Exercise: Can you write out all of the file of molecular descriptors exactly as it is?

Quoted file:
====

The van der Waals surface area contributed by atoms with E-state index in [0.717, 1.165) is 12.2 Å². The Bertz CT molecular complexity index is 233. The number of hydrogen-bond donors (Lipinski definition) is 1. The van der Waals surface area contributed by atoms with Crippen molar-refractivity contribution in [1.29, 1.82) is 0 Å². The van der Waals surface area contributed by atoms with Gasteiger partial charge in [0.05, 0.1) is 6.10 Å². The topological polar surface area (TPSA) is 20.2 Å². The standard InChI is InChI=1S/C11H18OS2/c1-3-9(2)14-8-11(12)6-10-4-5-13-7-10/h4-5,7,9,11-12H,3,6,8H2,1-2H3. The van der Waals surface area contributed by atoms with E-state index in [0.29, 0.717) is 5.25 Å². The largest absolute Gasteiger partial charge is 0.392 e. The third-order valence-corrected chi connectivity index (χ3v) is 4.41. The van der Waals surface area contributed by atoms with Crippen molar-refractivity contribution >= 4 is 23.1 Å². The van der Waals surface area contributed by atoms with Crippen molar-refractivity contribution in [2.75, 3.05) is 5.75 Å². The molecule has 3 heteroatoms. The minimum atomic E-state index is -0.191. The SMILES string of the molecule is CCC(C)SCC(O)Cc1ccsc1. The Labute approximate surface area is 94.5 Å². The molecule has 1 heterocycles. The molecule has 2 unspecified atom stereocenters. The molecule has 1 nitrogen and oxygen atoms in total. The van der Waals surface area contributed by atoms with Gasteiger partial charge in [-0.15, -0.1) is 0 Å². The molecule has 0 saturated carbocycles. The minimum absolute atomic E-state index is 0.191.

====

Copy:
The van der Waals surface area contributed by atoms with E-state index in [0.717, 1.165) is 12.2 Å². The Bertz CT molecular complexity index is 233. The number of hydrogen-bond donors (Lipinski definition) is 1. The van der Waals surface area contributed by atoms with Crippen molar-refractivity contribution in [1.29, 1.82) is 0 Å². The van der Waals surface area contributed by atoms with Gasteiger partial charge in [0.05, 0.1) is 6.10 Å². The topological polar surface area (TPSA) is 20.2 Å². The standard InChI is InChI=1S/C11H18OS2/c1-3-9(2)14-8-11(12)6-10-4-5-13-7-10/h4-5,7,9,11-12H,3,6,8H2,1-2H3. The van der Waals surface area contributed by atoms with E-state index in [0.29, 0.717) is 5.25 Å². The largest absolute Gasteiger partial charge is 0.392 e. The third-order valence-corrected chi connectivity index (χ3v) is 4.41. The van der Waals surface area contributed by atoms with Crippen molar-refractivity contribution >= 4 is 23.1 Å². The van der Waals surface area contributed by atoms with Crippen molar-refractivity contribution in [2.75, 3.05) is 5.75 Å². The molecule has 3 heteroatoms. The minimum atomic E-state index is -0.191. The SMILES string of the molecule is CCC(C)SCC(O)Cc1ccsc1. The Labute approximate surface area is 94.5 Å². The molecule has 1 heterocycles. The molecule has 2 unspecified atom stereocenters. The molecule has 1 nitrogen and oxygen atoms in total. The van der Waals surface area contributed by atoms with Gasteiger partial charge in [-0.15, -0.1) is 0 Å². The molecule has 0 saturated carbocycles. The minimum absolute atomic E-state index is 0.191.